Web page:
Sadly, the story of Edinboro’s retrenchment plans have made it into the New York Times – even though it was just a blip in the story. The Times‘ story talks about what is happening to humanities enrollments at elite and public higher education institutions around the country, and, frankly, the story highlights the two tier higher education system that is thriving in this country. Our higher education system breaks down into two categories. Education for the rich. Education for the rest of us.
If you are rich – or fortunate enough to attend an elite university because of excellent academic reasons – then you have very little to worry about when it comes to keeping the humanities afloat. The Times’ article mentions what is happening at some of the country’s elite universities like Stanford or Princeton University, and the article states:
They have generous compensation, stunning surroundings and access to the latest technology and techniques of scholarship. The only thing they lack is students: Some 45 percent of the faculty members in Stanford’s main undergraduate division are clustered in the humanities — but only 15 percent of the students.
With Stanford’s reputation in technology, it is no wonder that computer science is the university’s most popular major, and that there are no longer any humanities programs among the top five. But with the recession having helped turn college, in the popular view, into largely a tool for job preparation, administrators are concerned.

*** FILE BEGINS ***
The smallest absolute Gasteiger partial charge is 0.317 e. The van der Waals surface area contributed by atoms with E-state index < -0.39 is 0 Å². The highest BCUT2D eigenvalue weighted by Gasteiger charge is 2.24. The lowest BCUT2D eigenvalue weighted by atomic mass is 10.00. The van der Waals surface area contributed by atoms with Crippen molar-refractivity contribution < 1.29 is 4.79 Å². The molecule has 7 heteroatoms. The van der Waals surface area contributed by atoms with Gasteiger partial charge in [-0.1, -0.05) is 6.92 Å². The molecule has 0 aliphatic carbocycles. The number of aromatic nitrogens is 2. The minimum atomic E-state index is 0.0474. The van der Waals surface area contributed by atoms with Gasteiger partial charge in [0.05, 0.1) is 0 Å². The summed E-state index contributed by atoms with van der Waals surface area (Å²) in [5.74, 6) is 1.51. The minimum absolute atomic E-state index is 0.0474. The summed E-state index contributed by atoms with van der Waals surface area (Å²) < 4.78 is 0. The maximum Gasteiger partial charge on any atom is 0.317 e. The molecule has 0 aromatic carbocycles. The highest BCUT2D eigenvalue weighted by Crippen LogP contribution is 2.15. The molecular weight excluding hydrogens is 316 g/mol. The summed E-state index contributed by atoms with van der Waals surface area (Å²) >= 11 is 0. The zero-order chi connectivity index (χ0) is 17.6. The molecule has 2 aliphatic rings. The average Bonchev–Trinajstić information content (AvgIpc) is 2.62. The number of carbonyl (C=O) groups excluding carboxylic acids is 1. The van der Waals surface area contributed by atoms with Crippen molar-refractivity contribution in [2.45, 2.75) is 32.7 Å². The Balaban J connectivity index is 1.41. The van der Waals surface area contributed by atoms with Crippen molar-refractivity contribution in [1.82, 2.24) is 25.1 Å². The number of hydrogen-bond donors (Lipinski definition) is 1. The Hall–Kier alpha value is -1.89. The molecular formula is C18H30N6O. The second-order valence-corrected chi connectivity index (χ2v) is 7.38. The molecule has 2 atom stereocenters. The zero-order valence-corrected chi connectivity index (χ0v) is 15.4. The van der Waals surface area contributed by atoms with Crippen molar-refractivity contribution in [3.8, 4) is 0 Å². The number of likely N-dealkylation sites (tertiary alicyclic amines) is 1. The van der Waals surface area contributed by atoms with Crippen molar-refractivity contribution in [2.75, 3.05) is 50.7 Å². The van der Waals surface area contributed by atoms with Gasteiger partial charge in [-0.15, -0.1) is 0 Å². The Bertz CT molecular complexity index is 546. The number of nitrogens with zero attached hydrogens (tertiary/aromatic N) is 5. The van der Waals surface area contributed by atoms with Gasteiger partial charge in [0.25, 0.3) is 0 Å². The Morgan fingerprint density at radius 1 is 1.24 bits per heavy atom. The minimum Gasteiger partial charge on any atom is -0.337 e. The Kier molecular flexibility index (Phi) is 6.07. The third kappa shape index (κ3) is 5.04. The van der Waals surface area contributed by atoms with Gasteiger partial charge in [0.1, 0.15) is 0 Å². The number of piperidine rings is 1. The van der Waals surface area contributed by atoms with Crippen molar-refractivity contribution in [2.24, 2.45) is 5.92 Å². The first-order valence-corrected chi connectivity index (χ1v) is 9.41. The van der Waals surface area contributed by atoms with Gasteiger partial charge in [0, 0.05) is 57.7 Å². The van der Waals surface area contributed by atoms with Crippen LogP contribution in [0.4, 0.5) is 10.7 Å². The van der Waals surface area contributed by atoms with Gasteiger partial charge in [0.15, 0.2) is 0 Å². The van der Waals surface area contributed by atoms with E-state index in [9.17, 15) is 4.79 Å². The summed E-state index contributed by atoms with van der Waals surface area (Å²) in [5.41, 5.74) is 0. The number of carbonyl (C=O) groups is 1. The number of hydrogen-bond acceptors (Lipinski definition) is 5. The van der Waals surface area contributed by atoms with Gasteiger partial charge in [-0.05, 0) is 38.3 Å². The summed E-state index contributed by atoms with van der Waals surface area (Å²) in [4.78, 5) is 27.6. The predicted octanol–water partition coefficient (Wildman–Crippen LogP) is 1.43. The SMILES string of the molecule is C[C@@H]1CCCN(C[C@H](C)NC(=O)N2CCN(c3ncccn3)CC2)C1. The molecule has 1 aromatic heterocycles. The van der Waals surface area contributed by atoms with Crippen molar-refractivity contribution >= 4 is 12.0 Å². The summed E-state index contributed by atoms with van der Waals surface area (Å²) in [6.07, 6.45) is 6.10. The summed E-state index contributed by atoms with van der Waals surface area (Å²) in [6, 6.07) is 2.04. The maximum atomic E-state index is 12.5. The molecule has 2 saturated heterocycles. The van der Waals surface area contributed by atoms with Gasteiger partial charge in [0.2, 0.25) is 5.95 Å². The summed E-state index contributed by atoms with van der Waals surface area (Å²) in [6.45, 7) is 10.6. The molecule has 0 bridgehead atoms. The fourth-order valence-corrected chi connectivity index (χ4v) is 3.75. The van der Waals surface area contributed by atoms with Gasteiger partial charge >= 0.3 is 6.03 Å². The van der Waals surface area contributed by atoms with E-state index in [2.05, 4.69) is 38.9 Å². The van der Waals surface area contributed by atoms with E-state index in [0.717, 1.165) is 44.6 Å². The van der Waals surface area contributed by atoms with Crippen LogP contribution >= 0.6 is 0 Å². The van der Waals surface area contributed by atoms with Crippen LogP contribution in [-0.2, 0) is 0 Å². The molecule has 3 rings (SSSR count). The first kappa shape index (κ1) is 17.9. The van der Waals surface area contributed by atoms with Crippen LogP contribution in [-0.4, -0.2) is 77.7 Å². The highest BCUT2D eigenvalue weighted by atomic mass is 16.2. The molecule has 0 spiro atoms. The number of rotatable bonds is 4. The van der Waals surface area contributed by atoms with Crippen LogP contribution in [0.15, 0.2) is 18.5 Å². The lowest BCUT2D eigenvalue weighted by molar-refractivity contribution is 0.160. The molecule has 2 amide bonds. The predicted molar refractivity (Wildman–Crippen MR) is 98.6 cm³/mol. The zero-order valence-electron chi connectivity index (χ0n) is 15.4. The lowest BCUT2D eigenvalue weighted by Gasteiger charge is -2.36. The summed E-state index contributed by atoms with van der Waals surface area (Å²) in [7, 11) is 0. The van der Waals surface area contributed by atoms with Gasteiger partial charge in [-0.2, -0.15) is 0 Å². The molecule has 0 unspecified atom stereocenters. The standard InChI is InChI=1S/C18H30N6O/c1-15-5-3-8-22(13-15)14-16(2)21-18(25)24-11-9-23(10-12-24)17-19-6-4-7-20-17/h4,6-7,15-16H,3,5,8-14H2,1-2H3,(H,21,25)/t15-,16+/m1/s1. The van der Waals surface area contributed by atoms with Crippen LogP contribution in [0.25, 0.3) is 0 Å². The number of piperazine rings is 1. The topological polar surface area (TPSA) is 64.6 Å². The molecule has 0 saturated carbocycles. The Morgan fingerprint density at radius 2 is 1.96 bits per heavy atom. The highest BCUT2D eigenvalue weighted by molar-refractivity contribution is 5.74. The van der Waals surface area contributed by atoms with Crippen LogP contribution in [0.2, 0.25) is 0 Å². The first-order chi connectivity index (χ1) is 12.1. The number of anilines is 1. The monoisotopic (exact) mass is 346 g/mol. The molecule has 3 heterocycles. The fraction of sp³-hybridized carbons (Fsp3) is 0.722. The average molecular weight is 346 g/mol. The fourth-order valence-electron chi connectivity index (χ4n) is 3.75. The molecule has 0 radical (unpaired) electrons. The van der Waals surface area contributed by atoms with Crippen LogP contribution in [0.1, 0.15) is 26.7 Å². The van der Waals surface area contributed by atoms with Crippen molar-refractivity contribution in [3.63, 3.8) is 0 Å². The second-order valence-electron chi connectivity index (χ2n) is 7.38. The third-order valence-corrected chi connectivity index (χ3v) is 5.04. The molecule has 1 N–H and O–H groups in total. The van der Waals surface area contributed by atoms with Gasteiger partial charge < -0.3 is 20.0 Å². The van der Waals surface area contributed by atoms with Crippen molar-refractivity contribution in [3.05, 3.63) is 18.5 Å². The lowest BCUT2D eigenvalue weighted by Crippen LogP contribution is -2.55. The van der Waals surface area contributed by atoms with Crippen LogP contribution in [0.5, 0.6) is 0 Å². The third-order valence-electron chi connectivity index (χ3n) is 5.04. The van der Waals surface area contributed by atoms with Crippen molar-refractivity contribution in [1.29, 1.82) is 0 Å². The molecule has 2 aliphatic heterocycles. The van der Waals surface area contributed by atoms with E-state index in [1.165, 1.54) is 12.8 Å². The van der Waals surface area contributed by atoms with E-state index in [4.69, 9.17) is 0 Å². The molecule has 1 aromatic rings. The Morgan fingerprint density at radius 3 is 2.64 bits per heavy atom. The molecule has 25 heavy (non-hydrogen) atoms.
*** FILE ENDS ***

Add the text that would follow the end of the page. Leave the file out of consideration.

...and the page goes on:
At elite universities, such departments are safe but wary. Harvard had a 20 percent decline in humanities majors over the last decade, a recent report found, and most students who say they intend to major in humanities end up in other fields. So the university is looking to reshape its first-year humanities courses to sustain student interest.
Princeton, in an effort to recruit more humanities students, offers a program for high school students with a strong demonstrated interest in humanities — an idea Stanford, too, adopted last year.
So you see where this is going. If your university is an elite school and has the appropriate financial accommodations they’ll be doing what they can to keep these programs running – for now.
If you are working class and public higher education is your option because it’s affordable, you’re shit out of luck when it comes to preserving the arts, the humanities, the sciences and student services. For an example of “education for the rest of us,” the Times picked up on what is happening at at Edinboro University of Pennsylvania. The article stated:
The concern that the humanities are being eclipsed by science goes far beyond Stanford.
At some public universities, where funding is eroding, humanities are being pared. In September, for example, Edinboro University of Pennsylvania announced that it was closing its sparsely populated degree programs in German, philosophy, and world languages and culture.
There you have it folks, just a fine example of how the quality of your education is affected when you have the financial means to attend elite academic institutions.